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Christ warned his disciples to be on a look-out, to be ready; "For the Son of Man cometh at an hour when ye think not." In the parable of the sheep and goats, Matt. 25, he describes the scene by showing the different conditions of the obedient and disobedient. To the one it is said, “Come, ye blessed of my Father, inherit the kingdom prepared for you from the foundation of the world." To the other it is said, "Depart from me, ye cursed, into everlasting fire, prepared for the devil and his angels." See Matt. 25 : 34–41.
The scenes above described were all to take place at the time when Christ made his second appearance on earth; when he deliv ered and rewarded the righteous, but cast off and punished the
The first passage we have noticed at the head of this class of scriptures, is John 14: 3. In the preceding verse Christ says to his disciples, “In my Father's house there are many mansions; if it were not so, I would have told you. I go to prepare a place for
Let it be here remembered that those scriptures which teach the judgment, the end of the world, or age, and the second coming of Christ, all stand connected, and allude to the same time and things; all of which are to take place on the earth, during the lifetime of men, and in strict accordance with their merit and demerit. We will also state that Dr. Macknight, Dr. Warburton, Bishop Newton, Dr. A. Clarke, and most others who have written on this subject, are unanimous in the opinion that what is strictly termed the second coming of Christ is a figurative coming, namely, in spirit or power; and that this took place at the destruction of Jerusalem, the abolition of the Jewish dispensation, and the establishment of the king. dom of heaven in the earth. That this opinion is correct, we think no well-informed mind will dispute. The words second time, in relation to this subject, occur in no other passage in the New Testament, excepting Heb. 9: 28, and which are sufficient to fix the period, as above stated, beyond a rational doubt.
There are other passages, however, in the New Testament, which speak of the coming of Christ, as attended by different circumstances. In Section II., this Chapter, we have arranged those passages which appear to teach the resurrection of the dead, in connection with the personal appearance of our Saviour. The object of this (third) coming appears to be to raise the dead to a state of incorruption, immortality and glory.
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you." Then adds, "And if I go and prepare a place for you,
himself shall descend from heaven with a shout, with the voice of the archangel, and with the trump of God: and the dead in Christ shall rise first (that is, the dead shall rise before the living do). Then we, which are alive and remain, shall be caught up together with them in the clouds, to meet the Lord in the air: and so shall we ever be with the Lord."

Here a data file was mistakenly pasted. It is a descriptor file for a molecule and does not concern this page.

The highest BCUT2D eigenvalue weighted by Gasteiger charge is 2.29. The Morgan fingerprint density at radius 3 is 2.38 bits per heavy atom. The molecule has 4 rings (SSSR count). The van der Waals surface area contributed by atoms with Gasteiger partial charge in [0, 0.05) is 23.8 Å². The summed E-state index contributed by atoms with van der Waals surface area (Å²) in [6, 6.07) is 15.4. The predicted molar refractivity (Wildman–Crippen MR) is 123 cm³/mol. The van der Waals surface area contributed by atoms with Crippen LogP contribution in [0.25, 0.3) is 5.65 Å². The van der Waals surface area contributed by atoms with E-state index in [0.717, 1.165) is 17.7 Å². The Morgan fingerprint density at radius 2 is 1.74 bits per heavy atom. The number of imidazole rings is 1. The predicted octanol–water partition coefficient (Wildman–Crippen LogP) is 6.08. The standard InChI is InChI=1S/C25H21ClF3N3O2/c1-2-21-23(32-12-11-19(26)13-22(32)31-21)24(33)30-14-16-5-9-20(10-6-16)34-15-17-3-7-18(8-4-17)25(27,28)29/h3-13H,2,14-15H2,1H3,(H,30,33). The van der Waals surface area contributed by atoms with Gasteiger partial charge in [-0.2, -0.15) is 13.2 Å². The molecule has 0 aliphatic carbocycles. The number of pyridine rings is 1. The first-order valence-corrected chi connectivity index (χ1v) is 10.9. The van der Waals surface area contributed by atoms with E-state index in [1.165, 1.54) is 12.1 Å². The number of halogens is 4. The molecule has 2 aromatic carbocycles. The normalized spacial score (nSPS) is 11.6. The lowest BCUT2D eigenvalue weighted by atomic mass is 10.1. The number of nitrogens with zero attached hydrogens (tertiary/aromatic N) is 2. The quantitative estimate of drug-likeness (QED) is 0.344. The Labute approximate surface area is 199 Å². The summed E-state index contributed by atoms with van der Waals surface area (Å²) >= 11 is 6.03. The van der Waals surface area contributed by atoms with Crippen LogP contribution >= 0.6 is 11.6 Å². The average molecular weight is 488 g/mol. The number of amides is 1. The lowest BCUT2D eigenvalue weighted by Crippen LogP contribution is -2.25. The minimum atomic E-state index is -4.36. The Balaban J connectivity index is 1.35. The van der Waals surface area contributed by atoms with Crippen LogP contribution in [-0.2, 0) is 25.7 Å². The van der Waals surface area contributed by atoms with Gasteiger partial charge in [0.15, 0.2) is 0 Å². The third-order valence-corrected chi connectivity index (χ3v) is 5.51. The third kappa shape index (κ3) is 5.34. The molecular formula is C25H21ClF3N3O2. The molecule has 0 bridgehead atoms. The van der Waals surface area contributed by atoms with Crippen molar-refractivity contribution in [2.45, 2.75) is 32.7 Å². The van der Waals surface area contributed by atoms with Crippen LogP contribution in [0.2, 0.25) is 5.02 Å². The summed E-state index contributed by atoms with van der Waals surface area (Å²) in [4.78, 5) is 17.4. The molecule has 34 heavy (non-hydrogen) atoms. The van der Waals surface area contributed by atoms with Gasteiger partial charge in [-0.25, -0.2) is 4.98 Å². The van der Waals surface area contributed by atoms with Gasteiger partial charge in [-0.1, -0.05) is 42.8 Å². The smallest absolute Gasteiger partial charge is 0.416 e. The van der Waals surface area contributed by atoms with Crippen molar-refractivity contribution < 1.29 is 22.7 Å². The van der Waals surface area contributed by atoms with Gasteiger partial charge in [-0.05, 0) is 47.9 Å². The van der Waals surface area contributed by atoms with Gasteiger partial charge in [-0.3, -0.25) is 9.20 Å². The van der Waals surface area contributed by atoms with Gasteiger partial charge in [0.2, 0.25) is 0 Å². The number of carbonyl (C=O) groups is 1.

These passages teach, firstly, that, at the time these instructions were given, Christ was actually in heaven, his risen state. This Paul affirms in Heb. 9: 24, "For Christ is not entered into the holy places made with hands, which are the figures of the true; but into heaven itself, now to appear in the presence of God for us.” Christ was exalted to be a Prince and a Saviour; he has set down at the right hand of God, having obtained eternal redemption for He has ascended to his Father, and is now seated on the throne of righteousness, as mediator and judge of all the earth. From this throne, by his word and spirit, he administers justice and judgment in the earth. This mediatorial throne, or seat, is also his judgmentseat; and from this throne he is represented, in the spirit and power of the gospel, as seated in judgment before the world. Hence the propriety of Paul's expression, 2 Cor. 5: 10, " For we must all appear before the judgment-seat of Christ; that every one may receive the things in body, according to that he hath done, whether good or bad." In this manner Christ sits, in the spirit and power of gospel truth, judging the world in righteousness; and under this gospel administration every one receives according to that he hath done, whether good or bad. Upon this throne Christ will remain, as mediator and judge, until the great work of reconciling the world to God is accomplished. Hence Peter, in speaking of Christ, says, "Whom the heaven must receive, until the times of the restitution of all things, which God hath spoken by the mouth of all his holy prophets since the world began." Acts 3: 21. Paul has similar language in Col. 1: 20, "And (having made peace through the blood of his cross) by him to reconcile all things to himself: by him, I say, whether they be things in earth, or things in heaven." The same apostle has said, in 1 Cor. 15: 25, 26, "For he must reign till he hath put all enemies under his feet. The last enemy that shall be destroyed is death," From these testimonies we learn that Christ will keep his position as mediator and judge until he hath subdued and reconciled all things to himself: until he hath